A slightly larger dish of this form, glaze colour, design and reign mark in the National Palace Museum, Taiwan, was included in the Museum’s Special Exhibition of Selected Hsüan-te Imperial Porcelains of the Ming Dynasty, Taipei, 1998, cat. no. 163; and again in the exhibition Ming Xuande ciqi tezhan, Taipei, 1980, cat. no. 103, together with another with incised Xuande mark, cat. no. 102. The third turquoise-glazed Xuande dish in Taipei, with anhua floral design instead of dragons on the inside, is listed in the inventory of the porcelain collection in the National Palace Museum, Gugong ciqi lu [Record of porcelains from the Old Palace], Taichung, 1961-6, vol. 2, part 1, p. 83.

Two other slightly larger dishes of this type are in the British Museum, one, bequeathed by Harry Oppenheim, is illustrated in Jessica Harrison-Hall, Ming Ceramics, London, 2001, p. 142, pl. 4:45, the other from the collection of Sir Percival David is illustrated in Regina Krahl and Jessica Harrison-Hall, Chinese Ceramics. Highlights from the Sir Percival David Collection, London, 2009, pl. 33.

The only companion dish to the present piece, of the same size, decoration and reign mark, from the collection of H.F. Parfitt and later the British Rail Pension Fund, illustrated in Adrian M. Joseph, Ming Porcelains. Their Origins and Development, London, 1971, pl. 97, in Sotheby’s Hong Kong – Twenty Years, 1973-1993, Hong Kong, 1993, pl. 146, and in Sotheby’s: Thirty Years in Hong Kong, Hong Kong, 2003, pl. 121, was sold three times in our London rooms, 1946, 1968 and 1973, and then three times in these rooms, 1978, 1989 and 25th April 2004, lot 286, whereby its price climbed from £ 150 to HK $ 12,382,400. Another larger turquoise-glazed dish from the collection of R.H.R. Palmer, included in the exhibition The Arts of the Ming Dynasty, The Oriental Ceramic Society, London, 1957, cat. no. 108, was sold in our London rooms, 1st/2nd April 1974, lot 240 and in these rooms, 29th November 1977, lot 55.

Although so few turquoise-glazed imperial porcelains are preserved from the Xuande period, the excavation of the waste heaps of the Ming imperial kiln site has yielded many failed and deliberately destroyed and buried vessels glazed in turquoise, including two dishes, a flared bowl, flared cup, a bell-shaped bowl and a stem bowl, as well as pieces with a turquoise glaze covering a cobalt-blue design, see Jingdezhen chutu Mingdai yuyao ciqi [Porcelains from the Ming imperial kilns excavated at Jingdezhen], Beijing, 2009, pls. 069 – 074, and the exhibition catalogue Jingdezhen chutu Yuan Ming guanyao ciqi/Yuan’s and Ming’s Imperial Porcelain Unearthed from Jingdezhen, Yan-Huang Art Museum, Beijing, 1999, cat. nos. 268-73, with a dish similar to the present piece in shape and size, but apparently without anhua, illustrated as pl. 073 in the former publication.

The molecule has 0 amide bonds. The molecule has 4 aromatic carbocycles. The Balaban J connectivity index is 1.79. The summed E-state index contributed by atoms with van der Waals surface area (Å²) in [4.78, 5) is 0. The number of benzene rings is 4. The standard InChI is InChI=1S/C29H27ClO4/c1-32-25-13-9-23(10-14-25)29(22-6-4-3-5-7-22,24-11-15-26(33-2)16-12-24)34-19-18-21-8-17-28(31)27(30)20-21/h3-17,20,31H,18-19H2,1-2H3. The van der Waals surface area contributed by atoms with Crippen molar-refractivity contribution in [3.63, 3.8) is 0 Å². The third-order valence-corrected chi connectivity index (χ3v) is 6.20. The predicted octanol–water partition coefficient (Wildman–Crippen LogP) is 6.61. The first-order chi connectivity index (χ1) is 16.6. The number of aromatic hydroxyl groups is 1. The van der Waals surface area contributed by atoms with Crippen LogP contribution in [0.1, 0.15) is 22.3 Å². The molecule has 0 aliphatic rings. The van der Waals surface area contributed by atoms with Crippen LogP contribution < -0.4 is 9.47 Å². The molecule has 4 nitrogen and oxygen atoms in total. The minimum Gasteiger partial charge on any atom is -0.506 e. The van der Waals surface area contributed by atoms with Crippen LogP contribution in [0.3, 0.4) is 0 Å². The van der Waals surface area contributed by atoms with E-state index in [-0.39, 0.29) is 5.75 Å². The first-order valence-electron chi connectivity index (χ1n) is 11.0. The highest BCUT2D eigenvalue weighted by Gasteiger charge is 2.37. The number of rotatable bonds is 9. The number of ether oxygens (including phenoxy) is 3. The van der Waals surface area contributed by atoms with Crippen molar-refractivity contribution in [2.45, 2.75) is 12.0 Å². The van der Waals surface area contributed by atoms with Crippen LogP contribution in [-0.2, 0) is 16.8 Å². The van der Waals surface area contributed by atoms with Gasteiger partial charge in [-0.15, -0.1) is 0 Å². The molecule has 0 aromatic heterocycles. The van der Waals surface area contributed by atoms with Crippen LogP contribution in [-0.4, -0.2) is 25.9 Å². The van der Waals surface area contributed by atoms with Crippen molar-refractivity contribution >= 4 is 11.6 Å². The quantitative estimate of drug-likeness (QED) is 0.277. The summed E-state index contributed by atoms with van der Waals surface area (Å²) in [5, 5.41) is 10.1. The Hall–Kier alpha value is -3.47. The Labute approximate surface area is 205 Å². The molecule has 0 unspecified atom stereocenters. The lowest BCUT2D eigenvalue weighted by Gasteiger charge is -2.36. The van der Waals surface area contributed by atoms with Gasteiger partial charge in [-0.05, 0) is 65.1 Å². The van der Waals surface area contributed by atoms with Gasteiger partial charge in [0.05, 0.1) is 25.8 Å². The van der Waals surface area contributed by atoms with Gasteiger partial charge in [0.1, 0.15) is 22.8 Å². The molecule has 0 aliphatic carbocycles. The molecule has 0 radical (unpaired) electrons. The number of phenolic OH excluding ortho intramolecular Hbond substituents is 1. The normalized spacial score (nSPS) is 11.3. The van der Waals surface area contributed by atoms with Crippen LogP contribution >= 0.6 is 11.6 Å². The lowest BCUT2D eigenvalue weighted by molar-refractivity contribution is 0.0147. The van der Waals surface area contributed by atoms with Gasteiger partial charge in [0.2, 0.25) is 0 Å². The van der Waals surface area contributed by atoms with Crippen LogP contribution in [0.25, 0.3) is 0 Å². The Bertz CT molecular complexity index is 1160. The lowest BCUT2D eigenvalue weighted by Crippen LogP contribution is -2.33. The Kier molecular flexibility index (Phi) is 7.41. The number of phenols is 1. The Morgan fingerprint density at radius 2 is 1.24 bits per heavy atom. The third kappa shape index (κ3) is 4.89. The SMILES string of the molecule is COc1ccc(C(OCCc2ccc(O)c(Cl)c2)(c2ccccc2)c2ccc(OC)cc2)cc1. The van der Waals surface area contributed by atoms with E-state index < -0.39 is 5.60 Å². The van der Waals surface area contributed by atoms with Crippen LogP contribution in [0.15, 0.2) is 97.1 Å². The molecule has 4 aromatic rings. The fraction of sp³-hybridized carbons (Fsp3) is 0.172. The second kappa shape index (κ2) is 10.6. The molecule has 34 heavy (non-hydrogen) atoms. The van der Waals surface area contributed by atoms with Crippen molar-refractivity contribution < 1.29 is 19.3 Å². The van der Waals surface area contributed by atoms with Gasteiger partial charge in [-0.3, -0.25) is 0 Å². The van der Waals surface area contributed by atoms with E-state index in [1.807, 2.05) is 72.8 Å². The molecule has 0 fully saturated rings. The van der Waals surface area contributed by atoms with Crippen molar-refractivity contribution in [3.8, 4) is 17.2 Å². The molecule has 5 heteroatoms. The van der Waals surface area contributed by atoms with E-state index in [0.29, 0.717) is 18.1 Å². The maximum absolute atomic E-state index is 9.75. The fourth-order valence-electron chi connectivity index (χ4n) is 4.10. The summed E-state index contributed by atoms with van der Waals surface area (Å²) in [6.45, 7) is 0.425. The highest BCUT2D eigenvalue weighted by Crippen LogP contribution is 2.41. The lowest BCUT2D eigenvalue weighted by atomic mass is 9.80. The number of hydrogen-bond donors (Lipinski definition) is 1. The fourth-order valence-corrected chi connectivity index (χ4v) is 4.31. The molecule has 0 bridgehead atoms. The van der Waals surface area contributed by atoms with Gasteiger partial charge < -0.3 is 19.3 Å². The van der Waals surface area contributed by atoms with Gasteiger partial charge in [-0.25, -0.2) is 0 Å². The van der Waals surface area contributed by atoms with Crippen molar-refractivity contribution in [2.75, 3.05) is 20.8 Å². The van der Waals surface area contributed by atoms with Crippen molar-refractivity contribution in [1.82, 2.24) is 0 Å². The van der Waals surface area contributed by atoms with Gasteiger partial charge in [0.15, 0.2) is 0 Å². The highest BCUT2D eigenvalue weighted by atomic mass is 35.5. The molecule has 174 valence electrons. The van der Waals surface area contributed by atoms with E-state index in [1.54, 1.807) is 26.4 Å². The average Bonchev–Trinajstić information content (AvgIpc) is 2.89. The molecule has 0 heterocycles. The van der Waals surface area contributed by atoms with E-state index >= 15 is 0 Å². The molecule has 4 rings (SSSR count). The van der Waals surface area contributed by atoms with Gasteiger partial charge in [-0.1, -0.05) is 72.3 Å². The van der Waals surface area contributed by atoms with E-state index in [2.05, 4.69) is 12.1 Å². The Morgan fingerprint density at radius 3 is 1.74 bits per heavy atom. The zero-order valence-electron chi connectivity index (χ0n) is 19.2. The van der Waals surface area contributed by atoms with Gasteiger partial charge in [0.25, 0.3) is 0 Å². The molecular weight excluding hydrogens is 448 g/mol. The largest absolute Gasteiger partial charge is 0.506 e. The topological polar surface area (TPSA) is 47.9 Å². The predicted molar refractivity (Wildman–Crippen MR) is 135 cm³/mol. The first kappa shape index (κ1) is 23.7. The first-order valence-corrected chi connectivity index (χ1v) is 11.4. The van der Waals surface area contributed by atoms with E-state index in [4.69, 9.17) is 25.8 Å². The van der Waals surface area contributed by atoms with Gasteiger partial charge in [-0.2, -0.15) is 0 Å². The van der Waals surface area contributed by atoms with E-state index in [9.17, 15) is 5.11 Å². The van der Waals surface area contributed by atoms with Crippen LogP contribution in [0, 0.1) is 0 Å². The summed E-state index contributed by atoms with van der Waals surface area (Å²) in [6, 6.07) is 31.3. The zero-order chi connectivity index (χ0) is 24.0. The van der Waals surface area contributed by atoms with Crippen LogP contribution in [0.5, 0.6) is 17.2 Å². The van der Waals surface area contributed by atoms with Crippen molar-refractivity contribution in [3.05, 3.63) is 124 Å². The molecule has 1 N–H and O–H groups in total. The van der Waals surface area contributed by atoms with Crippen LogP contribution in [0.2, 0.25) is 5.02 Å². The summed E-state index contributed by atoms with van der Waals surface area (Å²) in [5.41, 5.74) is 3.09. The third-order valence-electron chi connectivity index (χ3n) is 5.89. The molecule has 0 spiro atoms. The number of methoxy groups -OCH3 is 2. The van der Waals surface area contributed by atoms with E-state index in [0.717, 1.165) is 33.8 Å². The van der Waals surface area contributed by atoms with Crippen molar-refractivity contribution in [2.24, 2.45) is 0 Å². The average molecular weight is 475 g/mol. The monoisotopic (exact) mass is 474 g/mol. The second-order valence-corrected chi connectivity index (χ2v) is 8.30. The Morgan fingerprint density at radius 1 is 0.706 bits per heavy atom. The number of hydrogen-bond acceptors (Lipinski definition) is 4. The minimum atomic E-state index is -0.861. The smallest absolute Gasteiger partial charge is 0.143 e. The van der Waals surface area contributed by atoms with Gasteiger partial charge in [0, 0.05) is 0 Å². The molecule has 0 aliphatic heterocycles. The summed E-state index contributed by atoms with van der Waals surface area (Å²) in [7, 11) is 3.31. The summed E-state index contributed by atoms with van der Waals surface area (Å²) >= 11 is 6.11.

Turquoise-glazed imperial porcelains remained rare throughout the Ming and Qing periods. In the Chenghua reign (1465-87), a turquoise glaze appears to have been used only in combination with cobalt blue, as on a box and cover in the British Museum, illustrated in Jessica Harrison-Hall, Ming Ceramics, London, 2001, pl. 6: 17; a rare monochrome turquoise-glazed bowl of Zhengde mark and period (1506-21) in the Palace Museum, Beijing, from the Qing court collection is published in The Complete Collection of Treasures of the Palace Museum. Monochrome Porcelain, Hong Kong, 1999, pl. 144; an equally rare bowl of Jiajing mark and period (1522-66) with incised phoenix under the turquoise glaze, now at Ascott House, Buckinghamshire, England, is illustrated in Regina Krahl, The Anthony de Rothschild Collection of Chinese Ceramics, n.p., 1996, vol. 1, pl. 66.

The present dish comes from two famous collections, that of F. Howard Paget (1886-1945), who also owned the Chenghua ‘Palace Bowl’, and of H.R.N. Norton (d. 1961/2), who owned several pieces in the Pilkington collection, including the Yongle ‘Holy Water’ vessel. For biographical notes on the two collectors see lots 25 and 15, respectively.

Sotheby's. The Pilkington Collection of Chinese Art, Hong Kong, 06 avr. 2016, 10:00 AM